Assessing system failures in operating rooms and intensive care units

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Abstract

Background:

The current awareness of the potential safety risks in healthcare environments has led to the development of largely reactive methods of systems analysis. Proactive methods are able to objectively detect structural shortcomings before mishaps and have been widely used in other high-risk industries.

Methods:

The Leiden Operating Theatre and Intensive Care Safety (LOTICS) scale was developed and evaluated with respect to factor structure and reliability of the scales. The survey was administered to the staff of operating rooms at two university hospitals, and intensive care units (ICUs) of one university hospital and one teaching hospital. The response rate varied between 40–47%. Data of 330 questionnaires were analysed. Safety aspects between the different groups were compared.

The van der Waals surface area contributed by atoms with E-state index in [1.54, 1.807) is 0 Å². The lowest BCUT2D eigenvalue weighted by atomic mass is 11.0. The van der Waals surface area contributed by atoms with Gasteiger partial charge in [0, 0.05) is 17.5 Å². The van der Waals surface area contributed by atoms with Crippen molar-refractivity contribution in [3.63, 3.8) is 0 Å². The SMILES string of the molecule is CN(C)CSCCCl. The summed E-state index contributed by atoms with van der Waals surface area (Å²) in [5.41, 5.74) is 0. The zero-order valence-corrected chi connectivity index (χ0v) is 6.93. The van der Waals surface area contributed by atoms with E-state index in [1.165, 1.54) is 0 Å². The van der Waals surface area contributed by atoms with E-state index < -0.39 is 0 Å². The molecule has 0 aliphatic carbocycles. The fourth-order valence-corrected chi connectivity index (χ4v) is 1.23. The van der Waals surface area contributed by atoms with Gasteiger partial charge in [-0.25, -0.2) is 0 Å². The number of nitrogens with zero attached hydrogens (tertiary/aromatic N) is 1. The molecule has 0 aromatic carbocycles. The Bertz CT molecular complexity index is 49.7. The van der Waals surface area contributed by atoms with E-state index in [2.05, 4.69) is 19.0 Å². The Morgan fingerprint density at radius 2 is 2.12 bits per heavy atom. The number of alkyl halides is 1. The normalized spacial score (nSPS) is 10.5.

Results:

Factor analyses and tests for reliability resulted in nine subscales. To these scales another two were added making a total of 11. The reliability of the scales varied from 0.75 to 0.88. The results clearly showed differences between units (OR1, OR2, ICU1, ICU2) and staff.

Conclusion:

The results seem to justify the conclusion that the LOTICS scale can be used in both the operating room and ICU to gain insight into the system failures, in a relatively quick and reliable manner. Furthermore the LOTICS scale can be used to compare organisations to each other, monitor changes in patient safety, as well as monitor the effectiveness of the changes made to improve the level of patient safety.

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